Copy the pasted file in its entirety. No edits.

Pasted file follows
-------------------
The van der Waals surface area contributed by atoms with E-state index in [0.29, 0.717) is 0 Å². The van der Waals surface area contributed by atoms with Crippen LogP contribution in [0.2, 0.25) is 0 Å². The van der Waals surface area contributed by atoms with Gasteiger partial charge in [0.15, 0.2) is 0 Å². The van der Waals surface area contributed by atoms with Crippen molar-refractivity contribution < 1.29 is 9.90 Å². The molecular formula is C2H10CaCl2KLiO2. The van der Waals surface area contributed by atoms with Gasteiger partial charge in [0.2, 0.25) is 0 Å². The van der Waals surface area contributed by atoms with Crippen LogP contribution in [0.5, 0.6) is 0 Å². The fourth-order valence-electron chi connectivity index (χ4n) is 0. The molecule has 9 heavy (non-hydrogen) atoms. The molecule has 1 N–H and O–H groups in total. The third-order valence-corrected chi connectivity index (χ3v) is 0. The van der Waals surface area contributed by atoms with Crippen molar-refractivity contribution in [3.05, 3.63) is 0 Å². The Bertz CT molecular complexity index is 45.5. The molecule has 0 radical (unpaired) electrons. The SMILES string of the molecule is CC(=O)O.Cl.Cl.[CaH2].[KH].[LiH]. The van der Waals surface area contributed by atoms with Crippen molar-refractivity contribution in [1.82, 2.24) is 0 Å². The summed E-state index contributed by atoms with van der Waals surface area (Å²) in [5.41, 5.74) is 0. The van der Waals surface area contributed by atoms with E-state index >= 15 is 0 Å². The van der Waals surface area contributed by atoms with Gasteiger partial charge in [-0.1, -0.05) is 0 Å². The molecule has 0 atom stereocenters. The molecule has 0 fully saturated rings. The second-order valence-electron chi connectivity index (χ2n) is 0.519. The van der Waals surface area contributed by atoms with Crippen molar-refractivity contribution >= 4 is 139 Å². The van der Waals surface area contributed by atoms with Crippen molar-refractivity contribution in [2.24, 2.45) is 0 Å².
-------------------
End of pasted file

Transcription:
The van der Waals surface area contributed by atoms with E-state index in [0.29, 0.717) is 0 Å². The van der Waals surface area contributed by atoms with Crippen LogP contribution in [0.2, 0.25) is 0 Å². The van der Waals surface area contributed by atoms with Gasteiger partial charge in [0.15, 0.2) is 0 Å². The van der Waals surface area contributed by atoms with Crippen molar-refractivity contribution < 1.29 is 9.90 Å². The molecular formula is C2H10CaCl2KLiO2. The van der Waals surface area contributed by atoms with Gasteiger partial charge in [0.2, 0.25) is 0 Å². The van der Waals surface area contributed by atoms with Crippen LogP contribution in [0.5, 0.6) is 0 Å². The fourth-order valence-electron chi connectivity index (χ4n) is 0. The molecule has 9 heavy (non-hydrogen) atoms. The molecule has 1 N–H and O–H groups in total. The third-order valence-corrected chi connectivity index (χ3v) is 0. The van der Waals surface area contributed by atoms with Crippen molar-refractivity contribution in [3.05, 3.63) is 0 Å². The Bertz CT molecular complexity index is 45.5. The molecule has 0 radical (unpaired) electrons. The SMILES string of the molecule is CC(=O)O.Cl.Cl.[CaH2].[KH].[LiH]. The van der Waals surface area contributed by atoms with Crippen molar-refractivity contribution in [1.82, 2.24) is 0 Å². The summed E-state index contributed by atoms with van der Waals surface area (Å²) in [5.41, 5.74) is 0. The van der Waals surface area contributed by atoms with E-state index >= 15 is 0 Å². The van der Waals surface area contributed by atoms with Gasteiger partial charge in [-0.1, -0.05) is 0 Å². The molecule has 0 atom stereocenters. The molecule has 0 fully saturated rings. The second-order valence-electron chi connectivity index (χ2n) is 0.519. The van der Waals surface area contributed by atoms with Crippen molar-refractivity contribution >= 4 is 139 Å². The van der Waals surface area contributed by atoms with Crippen molar-refractivity contribution in [2.24, 2.45) is 0 Å².